Excellent article – I find myself agreeing with much of it. I am a bit concerned, though, about your discussion of civil society, which seems to me to be a bit rushed or incompletely defined. And if this concept is problematic, then this could bring a whole host of problems with the larger theoretical framework, since civil society is so key to your concept of the social and of socialism.
Basically, it is unclear to me how you conceive of civil society – is it what, let’s say, we would call civil society in contemporary USA? If so, much, perhaps even most, of what we call civil society in the U.S. has little to do with "social power", but is extremely distorted by economic power. For example, political parties, business associations, lobbying groups, major foundations, are all, technically speaking, part of civil society. However, they all tend to wield an enormous amount of "social power" ("by virtue of their ability to mobilize people for voluntary collective actions of various sorts") because of their enormous economic resources. As a matter of fact, I would go so far as to say that what most people call civil society in the U.S. is little more than a civil society reflection of the larger economic forces present in society.
You acknowledge the influence that economic power has on the state, when you say that "the issue here is the extent and depth to which the regulatory activities of the state are genuine expressions of democratic empowerment of civil society. In actual capitalist societies, much economic regulation is in fact more responsive to the needs and power of capital than to the needs and power generated within civil society." The problem of economic power in conemporary society goes much deeper, so that civil society is also far more responsive to the needs and power of capital than to the needs and interests of ordinary citizens.
This brings me to my second point, which is that not only do we need to figure out how to replace state and economic power with social (or citizen) power, but how to assure that citizen power is a true expression of the needs and interests of citizens. And as soon as we figure this out we start to lose the neat distinction between state and civil society because the more you regulate civil society (let’s say by limiting the influence of economic power, by making sure it is "internally democratic and representative of interests in civil society"), or by channeling civil society influence into state institutions (some states do this, such as in your example of corporatism), we start to blend and confuse where civil society power ends and state power begins.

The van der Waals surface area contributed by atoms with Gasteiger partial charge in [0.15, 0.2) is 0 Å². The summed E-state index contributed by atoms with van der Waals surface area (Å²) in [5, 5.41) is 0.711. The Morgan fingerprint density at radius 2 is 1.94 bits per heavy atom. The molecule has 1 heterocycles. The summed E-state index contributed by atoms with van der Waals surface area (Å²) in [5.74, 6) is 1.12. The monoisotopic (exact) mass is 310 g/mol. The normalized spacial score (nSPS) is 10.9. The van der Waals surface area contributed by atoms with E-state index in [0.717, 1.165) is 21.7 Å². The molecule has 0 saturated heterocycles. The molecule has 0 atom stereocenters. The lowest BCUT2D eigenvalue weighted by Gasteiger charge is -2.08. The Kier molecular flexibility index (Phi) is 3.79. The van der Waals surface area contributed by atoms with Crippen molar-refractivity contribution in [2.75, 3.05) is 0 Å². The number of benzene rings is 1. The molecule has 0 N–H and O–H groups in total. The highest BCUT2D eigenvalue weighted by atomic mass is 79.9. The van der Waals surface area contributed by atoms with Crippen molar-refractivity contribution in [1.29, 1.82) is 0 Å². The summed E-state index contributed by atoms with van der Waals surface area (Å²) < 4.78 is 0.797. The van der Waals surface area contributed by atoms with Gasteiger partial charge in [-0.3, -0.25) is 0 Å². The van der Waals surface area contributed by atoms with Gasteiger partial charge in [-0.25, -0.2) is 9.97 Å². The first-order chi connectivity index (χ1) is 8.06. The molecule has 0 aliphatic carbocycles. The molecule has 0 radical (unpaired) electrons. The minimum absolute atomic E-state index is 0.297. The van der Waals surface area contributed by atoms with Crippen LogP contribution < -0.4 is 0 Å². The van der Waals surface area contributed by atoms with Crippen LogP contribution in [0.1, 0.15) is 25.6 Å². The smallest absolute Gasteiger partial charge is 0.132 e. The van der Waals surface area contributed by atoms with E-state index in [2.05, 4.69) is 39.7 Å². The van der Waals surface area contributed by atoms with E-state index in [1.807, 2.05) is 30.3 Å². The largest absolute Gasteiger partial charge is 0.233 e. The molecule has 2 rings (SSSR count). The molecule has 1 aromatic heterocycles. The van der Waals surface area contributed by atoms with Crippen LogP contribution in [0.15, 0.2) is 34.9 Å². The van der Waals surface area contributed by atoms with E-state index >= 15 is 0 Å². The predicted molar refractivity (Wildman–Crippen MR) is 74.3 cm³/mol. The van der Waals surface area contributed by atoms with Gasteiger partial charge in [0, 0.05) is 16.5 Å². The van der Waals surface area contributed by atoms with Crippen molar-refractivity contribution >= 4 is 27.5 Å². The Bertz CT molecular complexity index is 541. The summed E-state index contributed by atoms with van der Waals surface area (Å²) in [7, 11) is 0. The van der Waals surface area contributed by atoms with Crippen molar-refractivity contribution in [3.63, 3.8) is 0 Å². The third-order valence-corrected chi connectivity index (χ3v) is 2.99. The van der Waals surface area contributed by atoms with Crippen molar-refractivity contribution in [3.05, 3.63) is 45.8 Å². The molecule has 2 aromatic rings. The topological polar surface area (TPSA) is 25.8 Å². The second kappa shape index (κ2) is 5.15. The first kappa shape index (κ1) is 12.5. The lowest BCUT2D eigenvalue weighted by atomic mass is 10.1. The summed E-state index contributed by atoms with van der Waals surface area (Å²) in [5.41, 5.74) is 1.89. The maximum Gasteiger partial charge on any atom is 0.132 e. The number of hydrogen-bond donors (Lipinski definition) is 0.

In short, it seems to me that the dichotomy between civil society and state is a false one. First, it is false for contemporary society because this dichotomy is distorted by economic power. Second, it is false for a better future society because in such a society we would want real democracy, where there the distinction between civil society and state is as minimal as possible.
This brings me to your seventh path to social empowerment, participatory socialism (my preferred path), where state and civil society together shape allocation of resources. Actually, as you might guess from what I wrote above, I would say that participatory socialism ought to try and dissolve the distinction between state and civil society.
Finally, I just want to say that I really appreciate your multi-pronged strategy, with which I completely agree with. There might be a problem with such an approach, though, if it does not have a clear end-goal or vision in mind. That is, if you are not clear which type of strategy and societal vision is your preference – if they are all equal, as you seem to suggest – it makes it difficult to choose which way to go when you are faced with decisions or mapping out a concrete strategy. I don’t want to say that such a preferred vision means we have to exclude all alternative routes – it just means that when we have a choice, then we ought to know which option to pick and an equal side-by-side of options doesn’t help in that case.
Thanks for your contribution!